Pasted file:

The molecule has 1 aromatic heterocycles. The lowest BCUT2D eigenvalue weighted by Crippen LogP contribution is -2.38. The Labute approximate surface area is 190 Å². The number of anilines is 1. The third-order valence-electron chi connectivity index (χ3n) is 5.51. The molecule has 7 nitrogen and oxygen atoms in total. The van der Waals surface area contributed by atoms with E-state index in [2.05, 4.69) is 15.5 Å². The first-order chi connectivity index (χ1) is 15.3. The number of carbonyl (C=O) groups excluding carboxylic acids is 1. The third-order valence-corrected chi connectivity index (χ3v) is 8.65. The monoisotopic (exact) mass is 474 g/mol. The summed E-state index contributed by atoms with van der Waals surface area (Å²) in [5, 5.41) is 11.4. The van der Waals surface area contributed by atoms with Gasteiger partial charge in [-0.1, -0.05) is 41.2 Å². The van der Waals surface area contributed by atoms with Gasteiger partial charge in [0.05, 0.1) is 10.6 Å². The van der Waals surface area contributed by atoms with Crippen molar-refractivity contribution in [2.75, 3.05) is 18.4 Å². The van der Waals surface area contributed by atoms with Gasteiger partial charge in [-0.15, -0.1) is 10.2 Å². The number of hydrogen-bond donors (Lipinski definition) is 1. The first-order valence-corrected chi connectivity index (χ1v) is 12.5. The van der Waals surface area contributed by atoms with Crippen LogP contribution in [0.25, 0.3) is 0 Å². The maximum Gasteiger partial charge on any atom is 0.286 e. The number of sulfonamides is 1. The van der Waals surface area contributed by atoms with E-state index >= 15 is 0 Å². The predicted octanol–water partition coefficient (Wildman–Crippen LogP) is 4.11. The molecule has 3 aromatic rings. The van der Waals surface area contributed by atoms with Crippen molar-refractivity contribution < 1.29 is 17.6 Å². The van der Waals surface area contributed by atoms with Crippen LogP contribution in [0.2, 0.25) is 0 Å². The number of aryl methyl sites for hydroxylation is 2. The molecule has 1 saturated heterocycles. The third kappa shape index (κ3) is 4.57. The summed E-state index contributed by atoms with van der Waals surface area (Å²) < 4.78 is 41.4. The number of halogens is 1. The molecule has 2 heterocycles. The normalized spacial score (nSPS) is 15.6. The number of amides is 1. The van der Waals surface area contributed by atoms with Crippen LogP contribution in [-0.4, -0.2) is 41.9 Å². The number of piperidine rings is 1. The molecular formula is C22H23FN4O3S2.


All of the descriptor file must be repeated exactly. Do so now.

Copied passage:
The molecule has 1 aromatic heterocycles. The lowest BCUT2D eigenvalue weighted by Crippen LogP contribution is -2.38. The Labute approximate surface area is 190 Å². The number of anilines is 1. The third-order valence-electron chi connectivity index (χ3n) is 5.51. The molecule has 7 nitrogen and oxygen atoms in total. The van der Waals surface area contributed by atoms with E-state index in [2.05, 4.69) is 15.5 Å². The first-order chi connectivity index (χ1) is 15.3. The number of carbonyl (C=O) groups excluding carboxylic acids is 1. The third-order valence-corrected chi connectivity index (χ3v) is 8.65. The monoisotopic (exact) mass is 474 g/mol. The summed E-state index contributed by atoms with van der Waals surface area (Å²) in [5, 5.41) is 11.4. The van der Waals surface area contributed by atoms with Gasteiger partial charge in [-0.1, -0.05) is 41.2 Å². The van der Waals surface area contributed by atoms with Gasteiger partial charge in [0.05, 0.1) is 10.6 Å². The van der Waals surface area contributed by atoms with Crippen molar-refractivity contribution in [2.75, 3.05) is 18.4 Å². The van der Waals surface area contributed by atoms with Gasteiger partial charge in [-0.15, -0.1) is 10.2 Å². The number of hydrogen-bond donors (Lipinski definition) is 1. The first-order valence-corrected chi connectivity index (χ1v) is 12.5. The van der Waals surface area contributed by atoms with Crippen LogP contribution in [0.25, 0.3) is 0 Å². The maximum Gasteiger partial charge on any atom is 0.286 e. The number of sulfonamides is 1. The van der Waals surface area contributed by atoms with E-state index >= 15 is 0 Å². The predicted octanol–water partition coefficient (Wildman–Crippen LogP) is 4.11. The molecule has 3 aromatic rings. The van der Waals surface area contributed by atoms with Crippen molar-refractivity contribution < 1.29 is 17.6 Å². The van der Waals surface area contributed by atoms with Crippen LogP contribution in [0.2, 0.25) is 0 Å². The number of aryl methyl sites for hydroxylation is 2. The molecule has 1 saturated heterocycles. The third kappa shape index (κ3) is 4.57. The summed E-state index contributed by atoms with van der Waals surface area (Å²) < 4.78 is 41.4. The number of halogens is 1. The molecule has 2 heterocycles. The normalized spacial score (nSPS) is 15.6. The number of amides is 1. The van der Waals surface area contributed by atoms with Crippen LogP contribution in [-0.4, -0.2) is 41.9 Å². The number of piperidine rings is 1. The molecular formula is C22H23FN4O3S2.